So, these days it is more common to see your child sitting down playing video games, watching television, surfing the net, or listening to music. And for the most part there is nothing wrong with any of those activities, so long as they are done in moderation. It is not uncommon for parents to wish that their kids would participate in more constructive activities – reading books for instance – however, the problem is getting them to sit down and open a book a few times a week.
One way to get them to start is by sitting down and reading aloud to them. Instil the love of reading and stories by showing how much you also love them. As I am sure you can attest to, many children see the connection between books and school homework, which can be off putting. But by showing them the joys of going on adventures to wonderous places with imaginative characters, you can encourage them to read more often.
According to a US government study, there is a direct relationship with reading aloud to your children and childhood literacy rates. Besides being a good chance to spend quality time with your kids, reading children’s books and other materials to them is a great way to get an educational head start for pre-school.
The government report concluded that reading aloud to children has shown to have a positive effect on their literacy outcomes, by gaining experience through being exposed to the written language. This enable them to begin to make connections between the spoken word and the printed word.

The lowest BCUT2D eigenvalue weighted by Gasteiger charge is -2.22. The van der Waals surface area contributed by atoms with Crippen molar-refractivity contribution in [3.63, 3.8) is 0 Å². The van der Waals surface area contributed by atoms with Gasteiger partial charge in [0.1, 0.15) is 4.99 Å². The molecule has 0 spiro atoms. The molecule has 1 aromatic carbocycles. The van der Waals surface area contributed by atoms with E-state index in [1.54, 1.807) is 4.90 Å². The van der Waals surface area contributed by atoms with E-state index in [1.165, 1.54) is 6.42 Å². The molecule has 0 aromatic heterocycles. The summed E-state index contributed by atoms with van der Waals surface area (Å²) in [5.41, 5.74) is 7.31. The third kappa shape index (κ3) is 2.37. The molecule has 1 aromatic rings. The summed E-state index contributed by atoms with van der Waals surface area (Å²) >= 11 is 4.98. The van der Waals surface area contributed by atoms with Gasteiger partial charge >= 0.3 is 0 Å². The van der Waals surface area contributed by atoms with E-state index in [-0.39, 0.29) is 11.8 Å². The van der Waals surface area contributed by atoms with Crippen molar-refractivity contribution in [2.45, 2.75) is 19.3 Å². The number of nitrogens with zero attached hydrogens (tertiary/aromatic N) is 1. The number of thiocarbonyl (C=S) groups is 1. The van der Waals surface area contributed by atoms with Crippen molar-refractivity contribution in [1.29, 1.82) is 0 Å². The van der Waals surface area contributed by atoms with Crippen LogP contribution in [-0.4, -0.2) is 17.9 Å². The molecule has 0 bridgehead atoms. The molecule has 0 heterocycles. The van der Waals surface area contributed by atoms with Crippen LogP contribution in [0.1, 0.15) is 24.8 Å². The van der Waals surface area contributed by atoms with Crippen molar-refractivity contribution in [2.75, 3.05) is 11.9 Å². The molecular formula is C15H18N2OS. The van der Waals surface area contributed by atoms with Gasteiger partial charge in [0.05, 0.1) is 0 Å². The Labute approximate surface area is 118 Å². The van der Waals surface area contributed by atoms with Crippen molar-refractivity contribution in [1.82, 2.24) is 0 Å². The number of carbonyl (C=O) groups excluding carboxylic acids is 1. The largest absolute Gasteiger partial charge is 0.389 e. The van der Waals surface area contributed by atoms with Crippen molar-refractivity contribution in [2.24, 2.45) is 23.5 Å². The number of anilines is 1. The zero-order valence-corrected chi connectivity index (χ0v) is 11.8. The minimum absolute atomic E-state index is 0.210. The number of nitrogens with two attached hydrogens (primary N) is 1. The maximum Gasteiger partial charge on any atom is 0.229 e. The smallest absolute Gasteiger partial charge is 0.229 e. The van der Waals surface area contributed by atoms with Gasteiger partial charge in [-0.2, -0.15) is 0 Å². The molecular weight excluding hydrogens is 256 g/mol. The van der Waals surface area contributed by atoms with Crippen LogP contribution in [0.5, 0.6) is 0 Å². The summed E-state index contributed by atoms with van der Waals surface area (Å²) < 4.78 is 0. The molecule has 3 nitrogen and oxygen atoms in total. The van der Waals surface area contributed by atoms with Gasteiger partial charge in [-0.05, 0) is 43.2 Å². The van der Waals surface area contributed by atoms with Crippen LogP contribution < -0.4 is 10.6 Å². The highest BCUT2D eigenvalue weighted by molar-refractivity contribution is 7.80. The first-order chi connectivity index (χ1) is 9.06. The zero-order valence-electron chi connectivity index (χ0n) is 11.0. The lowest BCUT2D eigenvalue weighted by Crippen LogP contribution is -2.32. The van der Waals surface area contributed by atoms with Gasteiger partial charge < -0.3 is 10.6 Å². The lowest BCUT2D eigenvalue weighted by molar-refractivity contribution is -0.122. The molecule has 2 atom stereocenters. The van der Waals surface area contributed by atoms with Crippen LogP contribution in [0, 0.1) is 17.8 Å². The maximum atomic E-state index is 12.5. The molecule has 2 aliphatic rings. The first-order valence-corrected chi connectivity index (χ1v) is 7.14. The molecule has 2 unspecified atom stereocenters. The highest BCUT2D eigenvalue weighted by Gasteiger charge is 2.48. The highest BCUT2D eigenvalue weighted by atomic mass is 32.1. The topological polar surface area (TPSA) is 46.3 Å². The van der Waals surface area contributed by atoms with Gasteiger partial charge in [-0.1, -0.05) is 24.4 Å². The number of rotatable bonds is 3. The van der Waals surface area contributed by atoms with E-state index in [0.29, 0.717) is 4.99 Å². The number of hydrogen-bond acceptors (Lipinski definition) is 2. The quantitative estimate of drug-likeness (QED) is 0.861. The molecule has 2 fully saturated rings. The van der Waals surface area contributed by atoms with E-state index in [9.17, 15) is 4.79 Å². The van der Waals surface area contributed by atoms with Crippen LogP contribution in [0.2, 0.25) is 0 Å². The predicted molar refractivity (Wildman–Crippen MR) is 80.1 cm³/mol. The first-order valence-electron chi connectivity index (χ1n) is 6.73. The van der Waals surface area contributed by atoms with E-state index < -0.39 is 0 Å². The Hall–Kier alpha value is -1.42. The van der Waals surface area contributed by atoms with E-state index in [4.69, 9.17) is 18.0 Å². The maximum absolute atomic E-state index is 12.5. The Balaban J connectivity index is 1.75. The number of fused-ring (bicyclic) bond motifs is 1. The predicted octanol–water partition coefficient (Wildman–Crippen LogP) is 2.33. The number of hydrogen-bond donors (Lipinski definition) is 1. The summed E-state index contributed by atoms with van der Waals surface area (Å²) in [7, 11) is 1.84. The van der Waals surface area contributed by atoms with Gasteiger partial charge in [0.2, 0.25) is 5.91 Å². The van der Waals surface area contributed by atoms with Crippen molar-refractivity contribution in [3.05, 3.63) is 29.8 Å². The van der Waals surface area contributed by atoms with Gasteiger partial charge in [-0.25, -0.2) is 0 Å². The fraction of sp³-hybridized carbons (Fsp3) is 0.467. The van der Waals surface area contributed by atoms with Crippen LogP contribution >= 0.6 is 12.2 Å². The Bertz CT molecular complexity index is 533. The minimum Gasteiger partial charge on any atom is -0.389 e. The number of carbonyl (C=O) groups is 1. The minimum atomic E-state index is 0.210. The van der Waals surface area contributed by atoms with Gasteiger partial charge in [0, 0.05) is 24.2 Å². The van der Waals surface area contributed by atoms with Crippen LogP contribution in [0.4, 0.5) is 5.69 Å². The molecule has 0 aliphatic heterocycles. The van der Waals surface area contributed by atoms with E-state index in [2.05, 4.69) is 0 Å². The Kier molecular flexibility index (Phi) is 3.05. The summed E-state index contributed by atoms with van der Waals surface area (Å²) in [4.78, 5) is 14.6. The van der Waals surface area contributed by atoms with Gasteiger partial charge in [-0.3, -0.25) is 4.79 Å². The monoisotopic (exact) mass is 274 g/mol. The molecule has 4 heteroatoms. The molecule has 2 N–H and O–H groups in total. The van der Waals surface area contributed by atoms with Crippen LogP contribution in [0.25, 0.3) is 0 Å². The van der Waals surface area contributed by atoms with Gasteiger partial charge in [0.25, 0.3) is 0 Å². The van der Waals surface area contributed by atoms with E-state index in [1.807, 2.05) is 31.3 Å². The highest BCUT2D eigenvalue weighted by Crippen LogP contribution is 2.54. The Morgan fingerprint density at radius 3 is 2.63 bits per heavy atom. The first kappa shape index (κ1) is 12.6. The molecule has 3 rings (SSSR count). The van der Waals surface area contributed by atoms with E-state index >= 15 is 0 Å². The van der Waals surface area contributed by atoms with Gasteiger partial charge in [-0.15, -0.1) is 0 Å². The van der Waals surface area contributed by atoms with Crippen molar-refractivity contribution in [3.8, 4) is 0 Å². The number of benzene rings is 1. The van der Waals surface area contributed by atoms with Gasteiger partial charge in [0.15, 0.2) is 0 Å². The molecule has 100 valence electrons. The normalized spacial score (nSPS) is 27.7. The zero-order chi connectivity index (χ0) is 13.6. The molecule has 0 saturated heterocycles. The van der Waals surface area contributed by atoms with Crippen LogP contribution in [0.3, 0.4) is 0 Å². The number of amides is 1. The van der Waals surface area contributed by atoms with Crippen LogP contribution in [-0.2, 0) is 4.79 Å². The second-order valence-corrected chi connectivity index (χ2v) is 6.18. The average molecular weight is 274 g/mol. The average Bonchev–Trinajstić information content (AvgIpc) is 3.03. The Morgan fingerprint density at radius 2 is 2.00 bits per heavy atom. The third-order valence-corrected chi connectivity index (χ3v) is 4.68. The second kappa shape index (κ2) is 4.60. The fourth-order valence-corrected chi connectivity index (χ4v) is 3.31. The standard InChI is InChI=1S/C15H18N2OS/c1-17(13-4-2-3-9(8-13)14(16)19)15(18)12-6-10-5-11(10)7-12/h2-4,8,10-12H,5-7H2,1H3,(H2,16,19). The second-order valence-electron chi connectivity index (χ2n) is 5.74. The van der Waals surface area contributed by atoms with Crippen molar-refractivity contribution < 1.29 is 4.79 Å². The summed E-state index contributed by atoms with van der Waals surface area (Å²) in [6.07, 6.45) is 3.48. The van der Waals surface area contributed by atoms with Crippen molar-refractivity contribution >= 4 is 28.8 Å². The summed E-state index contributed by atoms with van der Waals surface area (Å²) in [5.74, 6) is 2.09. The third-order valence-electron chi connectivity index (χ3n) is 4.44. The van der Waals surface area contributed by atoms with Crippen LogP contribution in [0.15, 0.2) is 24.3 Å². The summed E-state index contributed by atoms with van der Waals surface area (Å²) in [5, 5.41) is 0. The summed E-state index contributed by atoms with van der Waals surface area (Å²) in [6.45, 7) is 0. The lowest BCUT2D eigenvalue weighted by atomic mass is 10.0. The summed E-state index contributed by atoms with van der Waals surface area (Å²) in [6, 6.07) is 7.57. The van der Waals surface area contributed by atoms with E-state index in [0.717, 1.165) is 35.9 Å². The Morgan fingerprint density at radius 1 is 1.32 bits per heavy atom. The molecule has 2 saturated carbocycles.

However, regrettably today there a few who take pleasure in reading a book. In another study 7 out of 10 9-year-olds enjoyed reading as a pastime, compared to the 78% a few years earlier, while in 11-year-olds it declined from the 77% to 65%. It was found that children preferred to watch television compared to reading. The biggest changes were registered in boys. For those in Year 6, 55% of the boys said that they enjoyed reading compared to the 70% in 1998.
Thus, the challenge today is to get children – especially males – to read and to enjoy it. Reading aloud to them is a good way to tackle this. A technique to do this is to make reading a game, an interactive adventure for you both to enjoy.
Using the so-called “Charlotte Mason” method is one way to do this. Here you have the child “tell back” in his or her own words of what just happened. Choses a short book, poem, or perhaps a chapter of a longer one. They then must focus on the story and understand its meaning. This method of verbal narration is especially effective in younger children who may not have the writing skills to be able to put their thoughts down on paper.
The goal is to get your child to open a book for fun, on their own, without being told to by either parents or teachers. I can clearly remember spending time in my schools’ library and reading any fantasy books I could get my hands on, especially the Harry Potter series, and the hours of excitement that came with going on magic filled adventures every chance I got to sit and read them.